It is a tribute to Conrad's insight that his description of Costaguana and its port, Sulaco, captures so many of the crucial tidbits and subtleties about troubled Third World states (particularly small and isolated ones) that foreign correspondents of today experience but do not always inform their readers about, because such details do not fit within the confines of "news" or "objective" analysis. There are, for example, the handful of foreign merchants in Sulaco, without whom there would be no local economy; the small, sovereign parcels of foreign territory (company headquarters and embassies) to which people flee at times of unrest; and the obscure army captain who has spent time abroad hanging about cafés in European capitals, and who later finds himself back home, nursing resentments, and at the head of a rebellion provoked by soldiers who drink heavily. There is, too, the "stupendous magnificence" of the local scenery--what Conrad calls a "Paradise of snakes"; the conspiracy theories begot by deep isolation and the general feeling of powerlessness and "futility"; and a wealthier, more developed part of the country that wants to secede because its inhabitants are even more cynical about the political future over "the mountains" than any foreigner. Conrad shows us, too, how bad forms of urbanization deform cultures: "the town children of the Sulaco Campo", for instance, "sullen, thievish, vindictive, and bloodthirsty, whatever great qualities their brothers of the plain might have had." He describes oscillations between chaos and tyranny, and political movements named after their leaders--Monterists and Ribierists--because in Costaguana, despite the talk of "democracy" and "liberation", there are no ideas, only personalities. He describes "the dread of officialdom with its nightmarish parody of administration without law, without security." He describes a port, an ocean port no less, that because of Costaguana's lawlessness is "so isolated" from the world. His conclusion is of a sort that a novelist can make with less damage to his reputation than a journalist: "The fundamental causes [of the Monterist terror] were the same as ever, rooted in the political immaturity of the people, in the indolence of the upper classes and the mental darkness of the lower." Giorgio Viola, an Italian who fought with Giuseppe Garibaldi and now lives in Costaguana with his dying wife and two daughters, believes, moments after several bullets strike his house and a mob tries to set fire to his roof, that "These were not a people striving for justice, but thieves."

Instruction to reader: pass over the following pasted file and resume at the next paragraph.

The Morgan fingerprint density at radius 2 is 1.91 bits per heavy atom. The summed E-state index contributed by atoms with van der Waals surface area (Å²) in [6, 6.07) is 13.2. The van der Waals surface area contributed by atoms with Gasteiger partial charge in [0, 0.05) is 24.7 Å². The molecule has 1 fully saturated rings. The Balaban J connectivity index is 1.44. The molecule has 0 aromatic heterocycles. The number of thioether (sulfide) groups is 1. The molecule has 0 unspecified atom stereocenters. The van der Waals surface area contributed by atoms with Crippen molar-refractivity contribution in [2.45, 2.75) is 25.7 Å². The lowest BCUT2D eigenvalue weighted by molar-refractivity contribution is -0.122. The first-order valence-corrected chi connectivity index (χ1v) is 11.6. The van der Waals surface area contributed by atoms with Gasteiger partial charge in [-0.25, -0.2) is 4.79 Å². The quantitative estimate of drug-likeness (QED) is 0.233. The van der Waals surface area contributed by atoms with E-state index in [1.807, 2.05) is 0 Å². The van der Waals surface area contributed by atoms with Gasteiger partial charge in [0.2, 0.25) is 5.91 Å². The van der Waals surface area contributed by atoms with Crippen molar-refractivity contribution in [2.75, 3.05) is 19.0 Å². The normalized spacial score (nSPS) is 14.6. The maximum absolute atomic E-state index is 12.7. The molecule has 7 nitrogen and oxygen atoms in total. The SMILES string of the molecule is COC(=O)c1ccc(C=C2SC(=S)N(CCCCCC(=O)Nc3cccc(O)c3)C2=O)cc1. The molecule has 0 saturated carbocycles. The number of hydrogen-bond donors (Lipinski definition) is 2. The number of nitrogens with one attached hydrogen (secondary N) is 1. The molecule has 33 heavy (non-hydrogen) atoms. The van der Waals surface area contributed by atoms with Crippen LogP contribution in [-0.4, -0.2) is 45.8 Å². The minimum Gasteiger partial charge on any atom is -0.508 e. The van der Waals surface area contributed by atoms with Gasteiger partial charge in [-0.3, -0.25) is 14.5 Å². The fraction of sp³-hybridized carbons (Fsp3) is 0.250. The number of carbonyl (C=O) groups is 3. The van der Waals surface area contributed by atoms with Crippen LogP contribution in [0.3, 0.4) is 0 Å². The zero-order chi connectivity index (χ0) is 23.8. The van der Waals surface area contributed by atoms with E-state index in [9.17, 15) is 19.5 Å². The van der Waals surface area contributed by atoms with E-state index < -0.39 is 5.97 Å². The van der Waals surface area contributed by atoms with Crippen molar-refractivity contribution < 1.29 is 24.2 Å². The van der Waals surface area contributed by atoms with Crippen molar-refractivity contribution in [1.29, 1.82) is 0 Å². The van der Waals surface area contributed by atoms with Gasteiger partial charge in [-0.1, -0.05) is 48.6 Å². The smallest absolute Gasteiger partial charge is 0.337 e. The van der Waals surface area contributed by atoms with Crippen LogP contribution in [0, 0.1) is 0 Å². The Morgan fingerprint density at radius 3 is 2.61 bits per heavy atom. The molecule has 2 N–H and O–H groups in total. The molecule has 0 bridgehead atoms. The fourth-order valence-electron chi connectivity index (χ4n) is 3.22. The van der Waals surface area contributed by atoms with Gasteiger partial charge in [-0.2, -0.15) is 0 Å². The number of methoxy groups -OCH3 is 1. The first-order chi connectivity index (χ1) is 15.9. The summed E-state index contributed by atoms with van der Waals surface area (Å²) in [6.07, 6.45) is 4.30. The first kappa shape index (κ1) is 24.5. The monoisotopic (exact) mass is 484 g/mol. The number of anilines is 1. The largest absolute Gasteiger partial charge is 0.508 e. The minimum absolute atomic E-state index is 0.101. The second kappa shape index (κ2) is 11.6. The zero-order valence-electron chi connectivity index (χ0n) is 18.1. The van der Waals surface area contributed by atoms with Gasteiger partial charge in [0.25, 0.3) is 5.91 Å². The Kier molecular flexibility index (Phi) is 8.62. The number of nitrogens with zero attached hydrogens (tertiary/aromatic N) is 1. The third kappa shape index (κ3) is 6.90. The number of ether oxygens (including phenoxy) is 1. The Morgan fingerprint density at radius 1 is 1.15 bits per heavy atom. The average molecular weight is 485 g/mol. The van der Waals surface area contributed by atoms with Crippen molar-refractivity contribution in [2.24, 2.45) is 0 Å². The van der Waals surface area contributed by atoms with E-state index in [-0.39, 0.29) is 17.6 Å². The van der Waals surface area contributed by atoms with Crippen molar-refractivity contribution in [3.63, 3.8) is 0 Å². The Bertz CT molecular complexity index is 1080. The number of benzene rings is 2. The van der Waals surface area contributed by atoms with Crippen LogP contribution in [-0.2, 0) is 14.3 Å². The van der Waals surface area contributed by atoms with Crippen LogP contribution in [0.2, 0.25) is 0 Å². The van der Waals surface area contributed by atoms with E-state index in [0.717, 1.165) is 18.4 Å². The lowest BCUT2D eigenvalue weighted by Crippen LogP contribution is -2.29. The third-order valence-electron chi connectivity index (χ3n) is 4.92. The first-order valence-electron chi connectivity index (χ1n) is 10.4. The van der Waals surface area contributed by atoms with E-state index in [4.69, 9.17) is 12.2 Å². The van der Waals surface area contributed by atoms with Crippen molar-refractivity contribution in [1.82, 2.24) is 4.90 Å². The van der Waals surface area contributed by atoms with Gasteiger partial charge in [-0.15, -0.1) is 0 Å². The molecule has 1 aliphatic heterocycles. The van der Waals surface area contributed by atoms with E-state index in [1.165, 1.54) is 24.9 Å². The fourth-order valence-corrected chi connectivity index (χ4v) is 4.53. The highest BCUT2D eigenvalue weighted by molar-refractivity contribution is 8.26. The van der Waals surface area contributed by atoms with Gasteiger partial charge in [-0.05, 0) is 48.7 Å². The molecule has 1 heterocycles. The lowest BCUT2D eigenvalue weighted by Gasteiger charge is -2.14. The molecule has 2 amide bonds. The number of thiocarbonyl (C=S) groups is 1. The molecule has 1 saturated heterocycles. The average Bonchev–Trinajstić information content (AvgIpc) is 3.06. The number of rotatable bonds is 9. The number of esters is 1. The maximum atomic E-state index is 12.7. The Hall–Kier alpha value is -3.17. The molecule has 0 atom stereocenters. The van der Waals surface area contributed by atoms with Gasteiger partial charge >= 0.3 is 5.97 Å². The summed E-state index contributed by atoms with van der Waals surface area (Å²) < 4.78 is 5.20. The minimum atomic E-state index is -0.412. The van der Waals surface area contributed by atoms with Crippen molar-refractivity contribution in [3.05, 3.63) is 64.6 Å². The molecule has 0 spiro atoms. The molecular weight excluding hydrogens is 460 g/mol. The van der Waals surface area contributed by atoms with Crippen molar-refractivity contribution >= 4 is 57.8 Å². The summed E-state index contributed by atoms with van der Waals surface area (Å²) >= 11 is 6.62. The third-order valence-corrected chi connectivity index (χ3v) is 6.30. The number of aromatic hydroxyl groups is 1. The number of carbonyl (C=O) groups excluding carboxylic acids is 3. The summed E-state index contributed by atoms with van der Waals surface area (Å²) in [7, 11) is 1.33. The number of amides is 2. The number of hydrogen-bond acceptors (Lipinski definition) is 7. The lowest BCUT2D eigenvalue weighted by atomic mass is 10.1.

Conrad is relentless in his willingness to confront every unpleasant truth. He will not even admire a beautiful edifice: "The heavy stonework of bridges and churches left by the conquerors", he writes, "proclaimed the disregard of human labour, the tribute-labour of vanished nations." It is in the totality of his realism that the author--a Pole who knew Russian tyranny as a boy and later spent fifteen tough years in the merchant marine--achieves fairness. (In one sentence he demolishes North and South: "There is always something childish in the rapacity of the passionate, clear-minded, Southern races, wanting in the misty idealism of the Northerners, who at the slightest encouragement dream of nothing less than the conquest of the earth.") And it is in his sympathy for individuals, rather than for groups, that Conrad achieves humanity. For Nostromo, like any great story, is about individuals and their desperate need for love.